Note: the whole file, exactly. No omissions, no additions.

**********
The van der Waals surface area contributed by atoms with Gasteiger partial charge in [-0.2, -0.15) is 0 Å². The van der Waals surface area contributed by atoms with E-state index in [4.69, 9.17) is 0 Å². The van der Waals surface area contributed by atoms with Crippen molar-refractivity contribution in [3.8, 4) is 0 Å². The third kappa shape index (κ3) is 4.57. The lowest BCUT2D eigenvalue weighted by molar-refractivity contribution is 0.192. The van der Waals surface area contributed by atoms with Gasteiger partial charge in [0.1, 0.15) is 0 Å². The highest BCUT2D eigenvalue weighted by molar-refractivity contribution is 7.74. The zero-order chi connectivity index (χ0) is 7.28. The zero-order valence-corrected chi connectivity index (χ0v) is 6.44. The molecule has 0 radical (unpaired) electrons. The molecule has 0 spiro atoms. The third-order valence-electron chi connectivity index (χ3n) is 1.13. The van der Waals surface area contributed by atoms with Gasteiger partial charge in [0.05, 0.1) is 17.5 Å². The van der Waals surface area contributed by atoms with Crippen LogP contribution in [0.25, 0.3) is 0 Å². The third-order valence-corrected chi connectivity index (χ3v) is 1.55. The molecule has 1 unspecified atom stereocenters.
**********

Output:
The van der Waals surface area contributed by atoms with Gasteiger partial charge in [-0.2, -0.15) is 0 Å². The van der Waals surface area contributed by atoms with E-state index in [4.69, 9.17) is 0 Å². The van der Waals surface area contributed by atoms with Crippen molar-refractivity contribution in [3.8, 4) is 0 Å². The third kappa shape index (κ3) is 4.57. The lowest BCUT2D eigenvalue weighted by molar-refractivity contribution is 0.192. The van der Waals surface area contributed by atoms with Gasteiger partial charge in [0.1, 0.15) is 0 Å². The highest BCUT2D eigenvalue weighted by molar-refractivity contribution is 7.74. The zero-order chi connectivity index (χ0) is 7.28. The zero-order valence-corrected chi connectivity index (χ0v) is 6.44. The molecule has 0 radical (unpaired) electrons. The molecule has 0 spiro atoms. The third-order valence-electron chi connectivity index (χ3n) is 1.13. The van der Waals surface area contributed by atoms with Gasteiger partial charge in [0.05, 0.1) is 17.5 Å². The van der Waals surface area contributed by atoms with Crippen LogP contribution in [0.25, 0.3) is 0 Å². The third-order valence-corrected chi connectivity index (χ3v) is 1.55. The molecule has 1 unspecified atom stereocenters.